Therapeutic Exercises for Home and School offers simple ideas for exercise programs that can be reproduced.

Monday, July 23, 2012

Long Term Functional Outcomes After SDR

Long term follow up data was analyzed pre-operatively, 1 year, 5 years, 10 years and 15 years from 102 patients with spastic cerebral palsy who had a selective dorsal rhizotomy (SDR).  The results indicated the following:
  • statistically significant improvements seen in spasticity, Gross Motor Function Measure (GMFM), activities of daily living up to 10 and 15 years after SDR (ie, though adolescence and into early adulthood).
  • when severity of the Gross Motor Function Classification System (GMFCS) was taken into account the researchers found longlasting improvements through adolescence, which were not seen in the previously reported natural history curves for patients who did not have SDR
  • patients had half as many orthopedic procedures as reported in the literature for patients without SDR
Reference: Dudley RW, Parolin M, Gagnon B, Saluja RS, Yap R, Monpetit K, Ruck J, Poulin C, Cantin MA, Benaroch T, Farmer JP. Beneficial Functional Outcomes of Selective Dorsal Rhizotomy (SDR) Are Long Lasting and Alter the Natural History of Motor Development in Spastic Cerebral Palsy. Neurosurgery. 2012 Aug;71(2):E564-5.  

Thursday, July 19, 2012

Playground Grants

Does your school need a new playground or updates to their current playground?  KaBOOM has partnered with Dr. Pepper, Snapple, Disney and others to offer several different grant opportunities.  You can apply for a brand new playground, maintain a current playground, complete a playground and more depending upon what state you live in.  You can get more information at KaBOOM.

Wednesday, July 18, 2012

Bladder Function and Cerebral Palsy

A retrospective study of 214 individuals (96 females and 118 males, ranging in age from 5-66 years old with a median age 9 years 7 months) with cerebral palsy was completed to determine the prevalence of symptomatic neurogenic bladder. The participants had hemiplegia, diplegia, quadriplegia and dyskinesia. Educational levels ranged from full special education to graduate degrees. The results indicated the following:

  • 16.4% had symptomatic neurogenic bladder
  • more than 80% of the participants had spastic hyper-reflexic type bladder
  • 91% obtained total continence or major improvement with conservative care
  • there was no association between symptomatic neurogenic bladder and age, educational and/or functional level.
This is important information when approaching toilet training in children with cerebral palsy.  Based on this study there is a high rate, 91%, of total continence or major improvements with conservative care.  

Need to assess a child's functional abilities when toileting? Check out Personal Hygiene Rubrics.

KEVIN P MURPHY, SUSAN A BOUTIN and KATHY R IDE. Cerebral palsy, neurogenic bladder, and outcomes of lifetime care. Developmental Medicine & Child Neurology. Article first published online: 13 JUL 2012 | DOI: 10.1111/j.1469-8749.2012.04360.x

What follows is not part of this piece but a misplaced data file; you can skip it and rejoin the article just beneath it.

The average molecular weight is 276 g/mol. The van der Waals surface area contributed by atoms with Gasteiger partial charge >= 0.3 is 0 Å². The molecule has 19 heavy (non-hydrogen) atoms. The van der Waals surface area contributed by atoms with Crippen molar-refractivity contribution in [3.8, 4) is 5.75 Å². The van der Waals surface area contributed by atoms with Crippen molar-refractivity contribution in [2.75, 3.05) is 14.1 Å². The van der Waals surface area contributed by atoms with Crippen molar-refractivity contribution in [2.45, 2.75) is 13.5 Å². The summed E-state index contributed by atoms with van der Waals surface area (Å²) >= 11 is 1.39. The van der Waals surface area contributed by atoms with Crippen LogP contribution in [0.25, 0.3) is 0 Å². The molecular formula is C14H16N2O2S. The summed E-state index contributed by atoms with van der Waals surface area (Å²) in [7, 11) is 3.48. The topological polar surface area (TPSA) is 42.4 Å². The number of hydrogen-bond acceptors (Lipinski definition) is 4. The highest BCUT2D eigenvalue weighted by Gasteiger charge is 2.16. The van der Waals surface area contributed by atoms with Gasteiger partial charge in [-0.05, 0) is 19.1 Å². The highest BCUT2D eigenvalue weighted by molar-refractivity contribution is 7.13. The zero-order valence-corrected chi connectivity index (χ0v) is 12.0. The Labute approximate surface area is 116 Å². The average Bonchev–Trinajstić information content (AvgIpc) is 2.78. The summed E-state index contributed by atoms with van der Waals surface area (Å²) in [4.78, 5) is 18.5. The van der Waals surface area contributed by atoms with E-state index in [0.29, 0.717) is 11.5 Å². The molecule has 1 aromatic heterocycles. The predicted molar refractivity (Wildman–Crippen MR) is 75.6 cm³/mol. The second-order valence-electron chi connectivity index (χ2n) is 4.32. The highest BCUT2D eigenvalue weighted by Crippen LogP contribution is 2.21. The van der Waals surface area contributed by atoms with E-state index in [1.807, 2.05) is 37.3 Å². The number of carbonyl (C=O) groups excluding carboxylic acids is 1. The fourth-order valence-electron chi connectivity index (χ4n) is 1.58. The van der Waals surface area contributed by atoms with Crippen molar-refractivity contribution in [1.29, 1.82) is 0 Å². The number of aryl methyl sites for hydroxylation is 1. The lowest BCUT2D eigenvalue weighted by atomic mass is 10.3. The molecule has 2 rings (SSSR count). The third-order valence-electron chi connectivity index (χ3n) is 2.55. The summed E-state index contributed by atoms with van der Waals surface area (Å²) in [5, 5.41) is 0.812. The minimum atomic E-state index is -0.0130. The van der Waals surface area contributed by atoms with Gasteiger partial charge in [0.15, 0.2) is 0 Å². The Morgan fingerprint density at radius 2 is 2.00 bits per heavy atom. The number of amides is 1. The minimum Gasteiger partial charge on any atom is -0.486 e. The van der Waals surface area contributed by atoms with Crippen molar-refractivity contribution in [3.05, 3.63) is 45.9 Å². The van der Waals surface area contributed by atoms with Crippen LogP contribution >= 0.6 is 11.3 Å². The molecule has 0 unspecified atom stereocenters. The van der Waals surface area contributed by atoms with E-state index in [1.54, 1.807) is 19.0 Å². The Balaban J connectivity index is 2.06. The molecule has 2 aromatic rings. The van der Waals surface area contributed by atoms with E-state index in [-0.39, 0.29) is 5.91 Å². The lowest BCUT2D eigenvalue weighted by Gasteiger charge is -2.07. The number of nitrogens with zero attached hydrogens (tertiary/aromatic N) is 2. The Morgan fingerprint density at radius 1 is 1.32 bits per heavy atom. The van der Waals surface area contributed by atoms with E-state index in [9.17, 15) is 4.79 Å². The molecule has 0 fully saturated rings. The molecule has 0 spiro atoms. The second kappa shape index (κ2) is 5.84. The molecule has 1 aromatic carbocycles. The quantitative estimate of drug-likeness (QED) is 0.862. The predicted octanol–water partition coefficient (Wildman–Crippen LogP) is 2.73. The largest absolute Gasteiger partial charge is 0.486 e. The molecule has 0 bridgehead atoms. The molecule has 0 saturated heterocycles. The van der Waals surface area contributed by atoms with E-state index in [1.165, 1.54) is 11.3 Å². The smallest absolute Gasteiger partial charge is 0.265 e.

Tuesday, July 17, 2012

App Review: BrainWorks for Sensory Breaks

Sensational Brain LLC has released a new app to go along with their online tools to create sensory diets.  I received a free copy to review for this blog post.  This app is quite comprehensive when it comes to creating sensory diets for home, school and the community.

If you are not familiar with the BrainWorks system, it is an online resource to create sensory diets using picture cards to help supplement sensory diets.  A tachometer is used as a visual image to help children determine if their bodies are just right, slow and sluggish, fast and stressed or fast and hyper.  This system is carried over on the app as well.

The BrainWorks app was very easy to set up.  I did watch the available YouTube videos to get a jump start but if you are comfortable with app usage you may not even need the video.  If you are a parent you will benefit from watching the videos since Gwen Wild (the creator of BrainWorks) offers some helpful tips.

Basically, you set up user accounts with appropriate activities on each account.  For this example, I set up an account for a "John Doe".  I can go into settings and deselect activities so that only the activities that are available for John can be selected.  Once that is all set the app is ready to go.  You can add other users and customize the activities for that user.

You would give the child the iOS device and he can select himself, "John Doe".  Once selected, John can choose to use the timer or not.  The next step is to choose your location (picture 1. above).  Once the location is selected John can pick how he feels (picture 2. above).  Now John can pick activities based on how he is currently feeling (picture 3. above).  For this example, the cross crawl activity was picked (picture 4. above).  You can see the timer counting down in the cross crawl activity.